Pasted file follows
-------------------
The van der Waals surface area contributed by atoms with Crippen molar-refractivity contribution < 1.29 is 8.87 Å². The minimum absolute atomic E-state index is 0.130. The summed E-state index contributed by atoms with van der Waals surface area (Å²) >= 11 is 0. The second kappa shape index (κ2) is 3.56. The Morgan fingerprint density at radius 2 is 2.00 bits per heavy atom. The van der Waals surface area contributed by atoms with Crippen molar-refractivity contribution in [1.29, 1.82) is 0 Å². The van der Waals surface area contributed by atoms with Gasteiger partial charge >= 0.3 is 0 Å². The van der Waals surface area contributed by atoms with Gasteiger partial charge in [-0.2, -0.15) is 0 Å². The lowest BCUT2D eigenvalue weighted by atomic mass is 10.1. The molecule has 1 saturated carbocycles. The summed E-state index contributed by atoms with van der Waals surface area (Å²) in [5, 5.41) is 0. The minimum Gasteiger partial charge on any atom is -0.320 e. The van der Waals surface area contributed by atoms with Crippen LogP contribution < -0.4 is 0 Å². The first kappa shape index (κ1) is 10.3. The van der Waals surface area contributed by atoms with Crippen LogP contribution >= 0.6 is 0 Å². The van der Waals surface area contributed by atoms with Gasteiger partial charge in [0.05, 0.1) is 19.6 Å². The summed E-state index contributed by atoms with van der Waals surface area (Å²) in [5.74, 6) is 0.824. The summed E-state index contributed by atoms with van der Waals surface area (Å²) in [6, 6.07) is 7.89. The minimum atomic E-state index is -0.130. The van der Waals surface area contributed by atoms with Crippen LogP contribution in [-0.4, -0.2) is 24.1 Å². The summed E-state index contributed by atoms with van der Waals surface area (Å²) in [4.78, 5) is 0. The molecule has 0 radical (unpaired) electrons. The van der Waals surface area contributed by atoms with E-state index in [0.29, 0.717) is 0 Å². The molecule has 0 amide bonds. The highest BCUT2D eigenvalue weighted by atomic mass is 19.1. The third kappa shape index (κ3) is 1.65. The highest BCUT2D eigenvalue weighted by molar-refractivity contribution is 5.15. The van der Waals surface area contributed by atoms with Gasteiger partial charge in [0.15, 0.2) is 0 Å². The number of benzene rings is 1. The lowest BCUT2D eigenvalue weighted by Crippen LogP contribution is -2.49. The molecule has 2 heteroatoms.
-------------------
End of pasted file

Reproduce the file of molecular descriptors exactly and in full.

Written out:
The van der Waals surface area contributed by atoms with Crippen molar-refractivity contribution < 1.29 is 8.87 Å². The minimum absolute atomic E-state index is 0.130. The summed E-state index contributed by atoms with van der Waals surface area (Å²) >= 11 is 0. The second kappa shape index (κ2) is 3.56. The Morgan fingerprint density at radius 2 is 2.00 bits per heavy atom. The van der Waals surface area contributed by atoms with Crippen molar-refractivity contribution in [1.29, 1.82) is 0 Å². The van der Waals surface area contributed by atoms with Gasteiger partial charge >= 0.3 is 0 Å². The van der Waals surface area contributed by atoms with Gasteiger partial charge in [-0.2, -0.15) is 0 Å². The lowest BCUT2D eigenvalue weighted by atomic mass is 10.1. The molecule has 1 saturated carbocycles. The summed E-state index contributed by atoms with van der Waals surface area (Å²) in [5, 5.41) is 0. The minimum Gasteiger partial charge on any atom is -0.320 e. The van der Waals surface area contributed by atoms with Crippen LogP contribution < -0.4 is 0 Å². The first kappa shape index (κ1) is 10.3. The van der Waals surface area contributed by atoms with Crippen LogP contribution >= 0.6 is 0 Å². The van der Waals surface area contributed by atoms with Gasteiger partial charge in [0.05, 0.1) is 19.6 Å². The summed E-state index contributed by atoms with van der Waals surface area (Å²) in [5.74, 6) is 0.824. The summed E-state index contributed by atoms with van der Waals surface area (Å²) in [6, 6.07) is 7.89. The minimum atomic E-state index is -0.130. The van der Waals surface area contributed by atoms with Crippen LogP contribution in [-0.4, -0.2) is 24.1 Å². The summed E-state index contributed by atoms with van der Waals surface area (Å²) in [4.78, 5) is 0. The molecule has 0 radical (unpaired) electrons. The van der Waals surface area contributed by atoms with E-state index in [0.29, 0.717) is 0 Å². The molecule has 0 amide bonds. The highest BCUT2D eigenvalue weighted by atomic mass is 19.1. The third kappa shape index (κ3) is 1.65. The highest BCUT2D eigenvalue weighted by molar-refractivity contribution is 5.15. The van der Waals surface area contributed by atoms with Gasteiger partial charge in [0.15, 0.2) is 0 Å². The number of benzene rings is 1. The lowest BCUT2D eigenvalue weighted by Crippen LogP contribution is -2.49. The molecule has 2 heteroatoms.